Measurements made at 28.6 km at Fort Churchill, Manitoba, Canada (see
In the micro-channel plate photon counter of the invention, a single photon arrival event results in a large number of electrons (i.e., a cloud of electrons) that are detected with high confidence using a simple threshold discriminator. The size of the electron cloud does not indicate the intensity of the signal; it just makes the detection of a single photon easier. Intensity is indicated by the number of photons arriving in a given time period. To accurately estimate the size of a total photon flux, two processes must be considered; the event discriminator and the event counter.
For the event discriminator, there is a finite probability that two or more photons will fall on the micro-channel plate (or avalanche photodiode) during the single event time interval. This occurs when a single photon hits the micro-channel plate before the micro-channel plate has a chance to recharge its electric field. In this case, the event discriminator can undercount the photon flux since the electron cloud is not significantly different for the two photons. To estimate the probability of this occurrence, let the radiation of photons from the source with a constant optical power be a random process described by Poisson statistics; i.e., the equation:
gives the probability that k photons will be registered in the time period T during one measurement where n is the average number of radiated photons per time unit, T is the width of the time interval in which the photons are detected and k is the number of registered photons. (See also
To simplify the above model, it is assumed that the minimum pulse width for an event for a micro-channel plate is one nanosecond and that during this time, simultaneously arriving photons can be counted only as a single event. A photon arrival event generates a cloud of thousands of electrons. The total number of photon arrival events per time period determines intensity. Photons that are counted consist of both background photons and signal photons. Simultaneous arrivals during the high speed sampling interval result in under-counting the optical signal. For sample times of one nsec, the probability of multiple occurrences for photon fluxes that are less than 1E13 is very low.
The noise associated with the event counter because of the statistical nature of the photon flux is the square root of the counted flux, which is typically the model for conventional imagers.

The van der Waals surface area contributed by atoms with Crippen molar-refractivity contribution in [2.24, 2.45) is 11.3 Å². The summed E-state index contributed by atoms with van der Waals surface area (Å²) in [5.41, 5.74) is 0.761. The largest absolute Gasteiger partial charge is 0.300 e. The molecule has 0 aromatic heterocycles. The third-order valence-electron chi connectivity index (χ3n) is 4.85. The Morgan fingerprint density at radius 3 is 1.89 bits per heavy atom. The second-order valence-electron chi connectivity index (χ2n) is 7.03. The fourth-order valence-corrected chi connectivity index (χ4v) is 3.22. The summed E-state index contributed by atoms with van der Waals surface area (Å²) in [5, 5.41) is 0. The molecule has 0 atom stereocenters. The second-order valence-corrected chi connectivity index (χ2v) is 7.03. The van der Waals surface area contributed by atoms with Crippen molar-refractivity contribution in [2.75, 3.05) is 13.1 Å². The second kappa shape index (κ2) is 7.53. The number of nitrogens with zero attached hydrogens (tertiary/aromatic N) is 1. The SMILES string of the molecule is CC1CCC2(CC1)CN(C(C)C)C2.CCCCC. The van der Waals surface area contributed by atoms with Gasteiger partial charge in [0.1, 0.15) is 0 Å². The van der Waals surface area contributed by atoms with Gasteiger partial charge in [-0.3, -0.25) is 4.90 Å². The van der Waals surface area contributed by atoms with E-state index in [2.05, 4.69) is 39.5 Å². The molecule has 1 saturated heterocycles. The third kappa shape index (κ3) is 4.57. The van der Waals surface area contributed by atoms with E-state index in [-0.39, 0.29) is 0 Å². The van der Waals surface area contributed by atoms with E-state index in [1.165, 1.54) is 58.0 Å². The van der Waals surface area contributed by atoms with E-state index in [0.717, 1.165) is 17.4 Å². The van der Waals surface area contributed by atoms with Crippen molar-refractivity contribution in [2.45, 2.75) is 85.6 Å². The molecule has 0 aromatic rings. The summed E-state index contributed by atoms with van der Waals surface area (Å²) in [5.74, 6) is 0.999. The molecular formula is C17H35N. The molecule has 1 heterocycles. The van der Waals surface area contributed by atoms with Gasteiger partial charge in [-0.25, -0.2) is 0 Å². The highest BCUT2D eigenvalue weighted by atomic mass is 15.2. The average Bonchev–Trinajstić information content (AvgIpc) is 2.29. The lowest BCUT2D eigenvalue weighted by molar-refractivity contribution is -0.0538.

The sample width that can be tolerated for various uniform photon rates is dependent upon pixel size in that smaller pixels tend to result in fewer photons per time period. In an exemplar five micron diameter micro-channel or pixel, a typical one nanosecond sample width would handle uniform photon rates of 4E15 ph/cm2/sec, but a thirty micron micro-channel with a one nanosecond pulse width can handle only 1E14 ph/cm2/sec at a uniform rate. Of course the photon arrival rate is not a uniform process and miscounting may underestimate the signal.
Another way of looking at the above concern is, assuming a background photon flux of 1E12 ph/cm2/sec and a five micron pixel, the event rate from the pixel is 2.5E5 photons/second or one event every 4096 msec (a full count of a 12-bit counter running at 1 GHz). An additional signal of 1E4 photons could be counted (˜1E16 ph/cm2/sec or 80 dB dynamic range).
Turning now to the preferred embodiment of the invention shown in
Module 1 generally comprises a stack of layers comprising a photocathode 5 having a photocathode input surface 10 and a photocathode output surface 15.
Photocathode 5 converts input photons of a predetermined frequency from a scene of interest into output electrons which exit photocathode output surface 15 and are received by one or more micro-channels 20 disposed through the thickness of a micro-channel plate 25. In a preferred embodiment, photocathode 5 is responsive to about the 200 nm to about the 290 nm wavelength of the electromagnetic spectrum.
Photocathode 5 may comprise a negatively charged electrode designed to operate in the solar blind ultraviolet electromagnetic region. When struck by photons in the solar blind region, the photocathode emits one or more electrons due to the photoelectric effect, generating an electrical current flow through it. The micro-channels are arranged in a fashion such that they parallel to each other, and in preferred embodiments, are defined at a predetermined angle relative to the micro-channel input surface 30 and micro-channel output surface 35 of micro-channel plate 25.